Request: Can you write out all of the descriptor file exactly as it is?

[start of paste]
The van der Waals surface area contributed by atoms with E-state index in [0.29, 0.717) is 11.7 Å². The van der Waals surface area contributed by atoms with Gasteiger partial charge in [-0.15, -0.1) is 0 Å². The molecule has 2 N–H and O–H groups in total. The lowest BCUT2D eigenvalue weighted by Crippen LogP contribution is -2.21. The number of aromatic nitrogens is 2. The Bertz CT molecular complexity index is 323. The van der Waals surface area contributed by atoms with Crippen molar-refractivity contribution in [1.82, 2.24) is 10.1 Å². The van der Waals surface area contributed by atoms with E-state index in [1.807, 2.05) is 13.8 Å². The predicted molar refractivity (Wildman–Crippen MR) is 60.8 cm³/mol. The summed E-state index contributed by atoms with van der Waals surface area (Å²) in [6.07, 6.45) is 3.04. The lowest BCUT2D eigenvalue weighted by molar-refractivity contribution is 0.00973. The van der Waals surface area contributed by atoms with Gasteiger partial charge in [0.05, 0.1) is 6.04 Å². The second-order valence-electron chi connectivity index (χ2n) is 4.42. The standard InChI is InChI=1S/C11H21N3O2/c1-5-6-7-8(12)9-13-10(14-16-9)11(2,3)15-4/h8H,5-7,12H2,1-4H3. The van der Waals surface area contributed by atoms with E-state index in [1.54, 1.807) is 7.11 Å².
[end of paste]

The van der Waals surface area contributed by atoms with E-state index in [0.29, 0.717) is 11.7 Å². The van der Waals surface area contributed by atoms with Gasteiger partial charge in [-0.15, -0.1) is 0 Å². The molecule has 2 N–H and O–H groups in total. The lowest BCUT2D eigenvalue weighted by Crippen LogP contribution is -2.21. The number of aromatic nitrogens is 2. The Bertz CT molecular complexity index is 323. The van der Waals surface area contributed by atoms with Crippen molar-refractivity contribution in [1.82, 2.24) is 10.1 Å². The van der Waals surface area contributed by atoms with E-state index in [1.807, 2.05) is 13.8 Å². The predicted molar refractivity (Wildman–Crippen MR) is 60.8 cm³/mol. The summed E-state index contributed by atoms with van der Waals surface area (Å²) in [6.07, 6.45) is 3.04. The lowest BCUT2D eigenvalue weighted by molar-refractivity contribution is 0.00973. The van der Waals surface area contributed by atoms with Gasteiger partial charge in [0.05, 0.1) is 6.04 Å². The second-order valence-electron chi connectivity index (χ2n) is 4.42. The standard InChI is InChI=1S/C11H21N3O2/c1-5-6-7-8(12)9-13-10(14-16-9)11(2,3)15-4/h8H,5-7,12H2,1-4H3. The van der Waals surface area contributed by atoms with E-state index in [1.54, 1.807) is 7.11 Å².